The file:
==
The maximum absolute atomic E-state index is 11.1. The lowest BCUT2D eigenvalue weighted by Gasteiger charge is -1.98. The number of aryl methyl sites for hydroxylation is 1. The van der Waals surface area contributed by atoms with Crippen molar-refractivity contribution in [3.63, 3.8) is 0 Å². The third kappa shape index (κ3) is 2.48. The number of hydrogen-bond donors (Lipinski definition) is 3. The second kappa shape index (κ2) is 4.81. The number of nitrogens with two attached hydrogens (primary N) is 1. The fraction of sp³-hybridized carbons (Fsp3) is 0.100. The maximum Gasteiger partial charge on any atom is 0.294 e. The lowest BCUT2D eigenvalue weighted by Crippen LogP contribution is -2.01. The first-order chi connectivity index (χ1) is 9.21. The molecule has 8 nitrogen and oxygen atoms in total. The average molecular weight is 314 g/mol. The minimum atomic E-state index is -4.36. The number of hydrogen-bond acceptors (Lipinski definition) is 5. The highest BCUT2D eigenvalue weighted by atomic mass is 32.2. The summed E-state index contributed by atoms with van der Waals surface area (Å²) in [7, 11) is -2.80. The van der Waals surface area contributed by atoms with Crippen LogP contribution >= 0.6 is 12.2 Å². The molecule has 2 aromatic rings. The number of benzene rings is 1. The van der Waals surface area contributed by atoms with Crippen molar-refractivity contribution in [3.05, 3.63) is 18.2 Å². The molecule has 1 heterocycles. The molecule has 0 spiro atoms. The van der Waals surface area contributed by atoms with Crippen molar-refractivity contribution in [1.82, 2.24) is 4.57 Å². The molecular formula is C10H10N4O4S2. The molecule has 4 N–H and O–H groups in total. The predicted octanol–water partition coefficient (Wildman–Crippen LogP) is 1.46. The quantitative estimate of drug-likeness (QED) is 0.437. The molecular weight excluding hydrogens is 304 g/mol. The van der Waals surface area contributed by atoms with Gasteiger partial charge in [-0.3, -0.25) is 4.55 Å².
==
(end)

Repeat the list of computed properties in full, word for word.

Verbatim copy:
The maximum absolute atomic E-state index is 11.1. The lowest BCUT2D eigenvalue weighted by Gasteiger charge is -1.98. The number of aryl methyl sites for hydroxylation is 1. The van der Waals surface area contributed by atoms with Crippen molar-refractivity contribution in [3.63, 3.8) is 0 Å². The third kappa shape index (κ3) is 2.48. The number of hydrogen-bond donors (Lipinski definition) is 3. The second kappa shape index (κ2) is 4.81. The number of nitrogens with two attached hydrogens (primary N) is 1. The fraction of sp³-hybridized carbons (Fsp3) is 0.100. The maximum Gasteiger partial charge on any atom is 0.294 e. The lowest BCUT2D eigenvalue weighted by Crippen LogP contribution is -2.01. The first-order chi connectivity index (χ1) is 9.21. The molecule has 8 nitrogen and oxygen atoms in total. The average molecular weight is 314 g/mol. The minimum atomic E-state index is -4.36. The number of hydrogen-bond acceptors (Lipinski definition) is 5. The highest BCUT2D eigenvalue weighted by atomic mass is 32.2. The summed E-state index contributed by atoms with van der Waals surface area (Å²) in [7, 11) is -2.80. The van der Waals surface area contributed by atoms with Crippen LogP contribution >= 0.6 is 12.2 Å². The molecule has 2 aromatic rings. The number of benzene rings is 1. The van der Waals surface area contributed by atoms with Crippen molar-refractivity contribution in [3.05, 3.63) is 18.2 Å². The molecule has 1 heterocycles. The molecule has 0 spiro atoms. The van der Waals surface area contributed by atoms with Crippen molar-refractivity contribution in [1.82, 2.24) is 4.57 Å². The molecular formula is C10H10N4O4S2. The molecule has 4 N–H and O–H groups in total. The predicted octanol–water partition coefficient (Wildman–Crippen LogP) is 1.46. The quantitative estimate of drug-likeness (QED) is 0.437. The molecular weight excluding hydrogens is 304 g/mol. The van der Waals surface area contributed by atoms with Gasteiger partial charge in [-0.3, -0.25) is 4.55 Å².